Fifty shades of power: For Anastasia Steele (Dakota Johnson) and Christian Grey (Jamie Dornan), love is a battlefield. Flight of fantasy: Christian Grey is certainly a projection of a certain romantic stereotype.
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I saw Fifty Shades of Grey last week and I liked it. May God forgive me. I should be taken out and flogged – which would at least be appropriate.
Given the worldwide controversy, denunciations from feminists (a number of whom admit they haven’t seen it), campaigns on social media and general hubbub, buying a ticket felt a bit like letting the side down. I expected a piece of trash; five more lashes to me for prejudging it.
The movie I saw was sober and thematically rich. I didn’t find it that erotic, but I’ll admit to a little swooning. British director Sam(antha) Taylor-Johnson (Nowhere Man) has ensured that it is gorgeously photographed, with sensuous lighting and delicate close-ups. A beautiful young woman, played by Dakota Johnson, enters a dangerous relationship with a rich man (Jamie Dornan), who’s somewhere between a model and a psychopath. Some of the criticisms are fair, but misleading. Yes, it does conflate the tropes of romantic fiction – the heroine who falls for a stranger who’s worth $2 billion and flies a helicopter – with an abusive relationship, but surely that’s the point? If the film is about anything, it is about consent and coercion, in its many forms. Fifty shades of power, in fact.
Anastasia Steele is attracted to someone she wouldn’t normally go near. Christian Grey is a little older, vastly experienced in sexual matters and incapable of love – all of which he makes clear at the start. She is about 21, a virgin, smart as a whip and fully capable of looking after herself – no victim. I haven’t read the books but I’m guessing that a lot of the readers connect with this depiction of a modern woman struggling with the tension between doing what’s good for you and taking what you desire.
Ana resists him, but her heart says “this is the one”. He pushes her away, saying ‘I’m not the man for you”. Yet he can’t stay away from her either. At every step, he warns her of his exotic tastes, his inability to do “romance”. He even shows her his “play room” before they get past kissing. He also showers her with expensive gifts and tries to control her life, most of which she finds troubling. She won’t be bought. Diamonds are not this girl’s best friend.
Ana has to choose what kind of pleasures she will accept. Christian makes that very clear when he insists on a kind of sexual contract. They go through it, item by item, in an erotically charged and funny “business meeting”, where she rules things in or out. Fisting of any sort? “Not under any circumstances,” she says. “What are butt plugs?” she asks. Her innocence attracts him; his experience attracts her. Not one second of the film is coerced. Each act is consensual – which is not to say that Ana finds it all to her liking. She walks out a couple of times, but keeps coming back – just like Bella in Twilight, which is the origin of the idea for E.L. James’ best-selling novel.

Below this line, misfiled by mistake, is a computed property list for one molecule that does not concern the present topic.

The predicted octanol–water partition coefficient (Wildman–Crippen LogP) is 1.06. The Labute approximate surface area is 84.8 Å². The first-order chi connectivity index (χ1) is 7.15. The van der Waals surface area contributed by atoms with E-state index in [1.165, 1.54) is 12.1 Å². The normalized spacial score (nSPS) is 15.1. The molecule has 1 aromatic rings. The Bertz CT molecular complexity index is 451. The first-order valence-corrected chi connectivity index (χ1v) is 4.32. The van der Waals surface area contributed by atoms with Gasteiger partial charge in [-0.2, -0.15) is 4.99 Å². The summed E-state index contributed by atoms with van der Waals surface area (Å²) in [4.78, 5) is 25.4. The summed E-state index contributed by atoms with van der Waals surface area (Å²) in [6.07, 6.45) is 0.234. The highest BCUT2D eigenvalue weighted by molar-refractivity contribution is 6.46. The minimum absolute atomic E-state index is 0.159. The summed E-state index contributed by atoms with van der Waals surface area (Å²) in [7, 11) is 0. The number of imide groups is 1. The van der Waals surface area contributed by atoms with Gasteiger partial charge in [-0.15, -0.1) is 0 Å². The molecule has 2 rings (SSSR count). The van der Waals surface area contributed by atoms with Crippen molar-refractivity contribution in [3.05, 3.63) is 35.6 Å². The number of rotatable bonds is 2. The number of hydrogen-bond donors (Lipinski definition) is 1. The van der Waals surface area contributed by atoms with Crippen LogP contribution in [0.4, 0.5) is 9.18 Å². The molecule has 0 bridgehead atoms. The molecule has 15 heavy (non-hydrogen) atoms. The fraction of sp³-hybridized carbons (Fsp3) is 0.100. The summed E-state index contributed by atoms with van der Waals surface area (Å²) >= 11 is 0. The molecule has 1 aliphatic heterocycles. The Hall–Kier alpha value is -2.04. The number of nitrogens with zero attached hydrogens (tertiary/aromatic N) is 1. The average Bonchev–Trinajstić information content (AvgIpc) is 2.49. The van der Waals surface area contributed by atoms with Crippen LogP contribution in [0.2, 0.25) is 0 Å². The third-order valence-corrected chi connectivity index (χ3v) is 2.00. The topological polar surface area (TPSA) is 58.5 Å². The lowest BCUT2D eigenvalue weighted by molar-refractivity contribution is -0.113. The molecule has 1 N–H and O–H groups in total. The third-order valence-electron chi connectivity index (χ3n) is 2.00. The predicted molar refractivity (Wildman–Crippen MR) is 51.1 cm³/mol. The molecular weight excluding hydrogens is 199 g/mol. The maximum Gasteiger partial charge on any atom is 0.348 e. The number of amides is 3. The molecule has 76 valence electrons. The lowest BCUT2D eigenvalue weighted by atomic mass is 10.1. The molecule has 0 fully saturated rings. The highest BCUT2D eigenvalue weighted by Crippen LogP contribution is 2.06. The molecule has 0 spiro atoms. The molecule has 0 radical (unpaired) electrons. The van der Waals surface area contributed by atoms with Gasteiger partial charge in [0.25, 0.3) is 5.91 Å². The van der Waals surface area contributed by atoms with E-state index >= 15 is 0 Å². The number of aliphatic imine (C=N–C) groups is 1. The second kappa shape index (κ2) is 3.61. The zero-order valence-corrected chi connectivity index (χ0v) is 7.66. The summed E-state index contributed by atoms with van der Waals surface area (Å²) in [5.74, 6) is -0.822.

It started as a piece of fan fiction, with bondage and discipline instead of vampirism. James wisely took the girl’s age up to 21, the age of consent. Christian’s outlaw sexual tastes give the story tension. Bella risked her life to love Edward; so far Ana has just risked a sore bum and major damage to her heart.
E.L. James brings this back to a real issue. Ana falls for a man who can’t love; he won’t even let her touch him. Christian’s problem isn’t really his need to dominate – it’s his fear of love (apart from the fact that he’s a prize control freak and a genuine arsehole). That’s where the story hits every girl and woman with something she already knows: men are cowards about commitment.
Most of the feminist criticisms appear to my reading to be based on the way the books (and now the film) make all of this so pretty. It’s an abusive relationship dressed up to look like something desirable. Well yeah, otherwise Ana would never have to make hard choices. He’s grooming an innocent; he’s a classic abuser. Yes and she sees it. Implicit in that criticism is a belief that the women going to see the film (in the millions) can’t see that for themselves, and can’t defend themselves from this insidious confusion.
I don’t mean to be rude, but that’s what the censors among us always say about movies from which they want to protect us. You and I may be smart enough to see the irony/artistic worth/subtle messages of this or that film – take your pick, from Pasolini to Catherine Breillat – but it’s the young ones who are at risk.
I think what some of these critiques are saying is they don’t like the way the movie normalises porn for women, which is not the intent of the movie I saw. Pornography has a completely different aim and a lot of it is demeaning for both sexes. Fifty Shades dares to say that sex, even of an exotic sort, can be a lot of fun, and so far, the series is about where Ana draws the line. She says no several times, and Christian stops what he is doing immediately.
No really does mean no in this movie. I thought that was a message we had all agreed upon.
This story Administrator ready to work first appeared on Nanjing Night Net.